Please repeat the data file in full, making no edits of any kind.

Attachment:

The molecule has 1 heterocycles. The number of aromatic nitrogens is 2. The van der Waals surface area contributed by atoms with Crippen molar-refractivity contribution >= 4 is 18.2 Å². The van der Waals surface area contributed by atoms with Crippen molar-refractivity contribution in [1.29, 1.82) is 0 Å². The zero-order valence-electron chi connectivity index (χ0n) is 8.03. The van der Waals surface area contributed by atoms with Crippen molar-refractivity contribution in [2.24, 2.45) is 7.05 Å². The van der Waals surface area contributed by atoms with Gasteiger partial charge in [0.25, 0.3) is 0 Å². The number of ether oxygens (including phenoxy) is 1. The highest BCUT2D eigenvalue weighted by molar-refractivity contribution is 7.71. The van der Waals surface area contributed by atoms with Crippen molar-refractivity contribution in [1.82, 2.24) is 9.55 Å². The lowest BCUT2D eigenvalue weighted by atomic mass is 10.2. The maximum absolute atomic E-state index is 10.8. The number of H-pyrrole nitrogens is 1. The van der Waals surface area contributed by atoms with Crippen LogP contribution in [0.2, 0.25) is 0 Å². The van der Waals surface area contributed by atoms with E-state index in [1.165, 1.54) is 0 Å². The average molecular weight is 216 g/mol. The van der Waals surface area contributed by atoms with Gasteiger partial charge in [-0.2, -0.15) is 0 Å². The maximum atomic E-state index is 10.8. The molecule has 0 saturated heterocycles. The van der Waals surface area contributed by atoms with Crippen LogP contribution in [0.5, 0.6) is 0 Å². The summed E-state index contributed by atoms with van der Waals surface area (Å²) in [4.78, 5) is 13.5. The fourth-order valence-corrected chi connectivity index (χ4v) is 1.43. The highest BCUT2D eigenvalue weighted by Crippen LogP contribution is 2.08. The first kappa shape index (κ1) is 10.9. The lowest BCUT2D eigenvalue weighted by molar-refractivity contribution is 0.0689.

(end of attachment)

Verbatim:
The molecule has 1 heterocycles. The number of aromatic nitrogens is 2. The van der Waals surface area contributed by atoms with Crippen molar-refractivity contribution >= 4 is 18.2 Å². The van der Waals surface area contributed by atoms with Crippen molar-refractivity contribution in [1.29, 1.82) is 0 Å². The zero-order valence-electron chi connectivity index (χ0n) is 8.03. The van der Waals surface area contributed by atoms with Crippen molar-refractivity contribution in [2.24, 2.45) is 7.05 Å². The van der Waals surface area contributed by atoms with Gasteiger partial charge in [0.25, 0.3) is 0 Å². The number of ether oxygens (including phenoxy) is 1. The highest BCUT2D eigenvalue weighted by molar-refractivity contribution is 7.71. The van der Waals surface area contributed by atoms with Crippen molar-refractivity contribution in [1.82, 2.24) is 9.55 Å². The lowest BCUT2D eigenvalue weighted by atomic mass is 10.2. The maximum absolute atomic E-state index is 10.8. The number of H-pyrrole nitrogens is 1. The van der Waals surface area contributed by atoms with Crippen LogP contribution in [0.2, 0.25) is 0 Å². The van der Waals surface area contributed by atoms with E-state index in [1.165, 1.54) is 0 Å². The average molecular weight is 216 g/mol. The van der Waals surface area contributed by atoms with Gasteiger partial charge in [-0.2, -0.15) is 0 Å². The maximum atomic E-state index is 10.8. The molecule has 0 saturated heterocycles. The van der Waals surface area contributed by atoms with Crippen LogP contribution in [0.5, 0.6) is 0 Å². The summed E-state index contributed by atoms with van der Waals surface area (Å²) in [4.78, 5) is 13.5. The fourth-order valence-corrected chi connectivity index (χ4v) is 1.43. The highest BCUT2D eigenvalue weighted by Crippen LogP contribution is 2.08. The first kappa shape index (κ1) is 10.9. The lowest BCUT2D eigenvalue weighted by molar-refractivity contribution is 0.0689.